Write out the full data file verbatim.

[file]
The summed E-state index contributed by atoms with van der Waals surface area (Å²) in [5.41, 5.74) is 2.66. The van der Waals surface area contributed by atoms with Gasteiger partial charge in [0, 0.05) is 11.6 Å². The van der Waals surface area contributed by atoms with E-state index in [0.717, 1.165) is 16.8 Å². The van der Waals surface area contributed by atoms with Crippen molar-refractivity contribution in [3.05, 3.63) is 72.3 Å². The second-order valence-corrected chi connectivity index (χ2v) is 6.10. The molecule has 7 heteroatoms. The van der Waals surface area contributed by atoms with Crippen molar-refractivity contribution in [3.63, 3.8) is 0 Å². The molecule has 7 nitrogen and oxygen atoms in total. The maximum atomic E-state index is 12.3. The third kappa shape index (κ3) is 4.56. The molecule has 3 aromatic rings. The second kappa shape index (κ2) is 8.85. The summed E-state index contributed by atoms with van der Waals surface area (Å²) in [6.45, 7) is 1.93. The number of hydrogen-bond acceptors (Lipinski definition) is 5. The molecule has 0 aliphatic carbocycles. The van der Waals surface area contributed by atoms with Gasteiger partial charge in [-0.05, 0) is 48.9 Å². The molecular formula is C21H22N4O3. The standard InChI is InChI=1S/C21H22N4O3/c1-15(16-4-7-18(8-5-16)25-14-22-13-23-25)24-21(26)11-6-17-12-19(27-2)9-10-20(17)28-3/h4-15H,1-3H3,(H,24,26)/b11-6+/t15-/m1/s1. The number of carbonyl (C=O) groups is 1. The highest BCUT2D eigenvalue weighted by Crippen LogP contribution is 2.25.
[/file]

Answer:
The summed E-state index contributed by atoms with van der Waals surface area (Å²) in [5.41, 5.74) is 2.66. The van der Waals surface area contributed by atoms with Gasteiger partial charge in [0, 0.05) is 11.6 Å². The van der Waals surface area contributed by atoms with E-state index in [0.717, 1.165) is 16.8 Å². The van der Waals surface area contributed by atoms with Crippen molar-refractivity contribution in [3.05, 3.63) is 72.3 Å². The second-order valence-corrected chi connectivity index (χ2v) is 6.10. The molecule has 7 heteroatoms. The van der Waals surface area contributed by atoms with Crippen molar-refractivity contribution in [3.63, 3.8) is 0 Å². The molecule has 7 nitrogen and oxygen atoms in total. The maximum atomic E-state index is 12.3. The third kappa shape index (κ3) is 4.56. The molecule has 3 aromatic rings. The second kappa shape index (κ2) is 8.85. The summed E-state index contributed by atoms with van der Waals surface area (Å²) in [6.45, 7) is 1.93. The number of hydrogen-bond acceptors (Lipinski definition) is 5. The molecule has 0 aliphatic carbocycles. The van der Waals surface area contributed by atoms with Gasteiger partial charge in [-0.05, 0) is 48.9 Å². The molecular formula is C21H22N4O3. The standard InChI is InChI=1S/C21H22N4O3/c1-15(16-4-7-18(8-5-16)25-14-22-13-23-25)24-21(26)11-6-17-12-19(27-2)9-10-20(17)28-3/h4-15H,1-3H3,(H,24,26)/b11-6+/t15-/m1/s1. The number of carbonyl (C=O) groups is 1. The highest BCUT2D eigenvalue weighted by Crippen LogP contribution is 2.25.